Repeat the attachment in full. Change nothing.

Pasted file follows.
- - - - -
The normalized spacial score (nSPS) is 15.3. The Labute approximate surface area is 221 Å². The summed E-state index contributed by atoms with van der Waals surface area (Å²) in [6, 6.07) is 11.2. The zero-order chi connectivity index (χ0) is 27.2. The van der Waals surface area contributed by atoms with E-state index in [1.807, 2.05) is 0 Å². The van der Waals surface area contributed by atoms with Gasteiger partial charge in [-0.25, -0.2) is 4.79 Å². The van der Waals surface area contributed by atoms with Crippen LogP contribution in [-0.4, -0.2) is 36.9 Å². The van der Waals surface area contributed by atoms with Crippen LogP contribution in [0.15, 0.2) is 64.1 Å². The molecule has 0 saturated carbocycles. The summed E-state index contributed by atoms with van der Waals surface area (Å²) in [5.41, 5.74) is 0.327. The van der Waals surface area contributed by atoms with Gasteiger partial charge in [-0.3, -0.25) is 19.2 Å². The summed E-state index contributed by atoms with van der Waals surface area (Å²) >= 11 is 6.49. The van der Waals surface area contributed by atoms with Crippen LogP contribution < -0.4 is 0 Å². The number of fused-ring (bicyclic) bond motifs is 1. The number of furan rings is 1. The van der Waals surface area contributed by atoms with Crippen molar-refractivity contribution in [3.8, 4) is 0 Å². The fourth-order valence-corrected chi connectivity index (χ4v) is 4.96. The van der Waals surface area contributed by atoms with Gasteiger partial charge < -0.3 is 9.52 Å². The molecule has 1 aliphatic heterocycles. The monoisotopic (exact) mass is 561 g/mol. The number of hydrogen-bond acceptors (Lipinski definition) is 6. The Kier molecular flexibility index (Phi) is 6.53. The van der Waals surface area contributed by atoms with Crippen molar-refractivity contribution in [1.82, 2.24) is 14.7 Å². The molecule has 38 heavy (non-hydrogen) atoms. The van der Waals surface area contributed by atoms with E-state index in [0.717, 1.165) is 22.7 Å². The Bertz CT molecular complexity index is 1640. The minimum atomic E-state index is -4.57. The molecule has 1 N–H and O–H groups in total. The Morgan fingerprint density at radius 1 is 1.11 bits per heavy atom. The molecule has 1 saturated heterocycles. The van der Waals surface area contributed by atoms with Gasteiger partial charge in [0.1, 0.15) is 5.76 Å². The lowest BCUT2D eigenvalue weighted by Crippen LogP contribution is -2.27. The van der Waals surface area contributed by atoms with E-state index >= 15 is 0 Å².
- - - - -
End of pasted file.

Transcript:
The normalized spacial score (nSPS) is 15.3. The Labute approximate surface area is 221 Å². The summed E-state index contributed by atoms with van der Waals surface area (Å²) in [6, 6.07) is 11.2. The zero-order chi connectivity index (χ0) is 27.2. The van der Waals surface area contributed by atoms with E-state index in [1.807, 2.05) is 0 Å². The van der Waals surface area contributed by atoms with Gasteiger partial charge in [-0.25, -0.2) is 4.79 Å². The van der Waals surface area contributed by atoms with Crippen LogP contribution in [-0.4, -0.2) is 36.9 Å². The van der Waals surface area contributed by atoms with Crippen LogP contribution in [0.15, 0.2) is 64.1 Å². The molecule has 0 saturated carbocycles. The summed E-state index contributed by atoms with van der Waals surface area (Å²) in [5.41, 5.74) is 0.327. The van der Waals surface area contributed by atoms with Gasteiger partial charge in [-0.3, -0.25) is 19.2 Å². The summed E-state index contributed by atoms with van der Waals surface area (Å²) >= 11 is 6.49. The van der Waals surface area contributed by atoms with Crippen LogP contribution < -0.4 is 0 Å². The number of fused-ring (bicyclic) bond motifs is 1. The number of furan rings is 1. The van der Waals surface area contributed by atoms with Crippen molar-refractivity contribution in [3.8, 4) is 0 Å². The fourth-order valence-corrected chi connectivity index (χ4v) is 4.96. The van der Waals surface area contributed by atoms with Gasteiger partial charge < -0.3 is 9.52 Å². The molecule has 1 aliphatic heterocycles. The monoisotopic (exact) mass is 561 g/mol. The number of hydrogen-bond acceptors (Lipinski definition) is 6. The Kier molecular flexibility index (Phi) is 6.53. The van der Waals surface area contributed by atoms with Crippen molar-refractivity contribution in [1.82, 2.24) is 14.7 Å². The molecule has 38 heavy (non-hydrogen) atoms. The van der Waals surface area contributed by atoms with E-state index in [0.717, 1.165) is 22.7 Å². The Bertz CT molecular complexity index is 1640. The minimum atomic E-state index is -4.57. The molecule has 1 N–H and O–H groups in total. The Morgan fingerprint density at radius 1 is 1.11 bits per heavy atom. The molecule has 1 saturated heterocycles. The van der Waals surface area contributed by atoms with Gasteiger partial charge in [0.1, 0.15) is 5.76 Å². The lowest BCUT2D eigenvalue weighted by Crippen LogP contribution is -2.27. The van der Waals surface area contributed by atoms with E-state index >= 15 is 0 Å².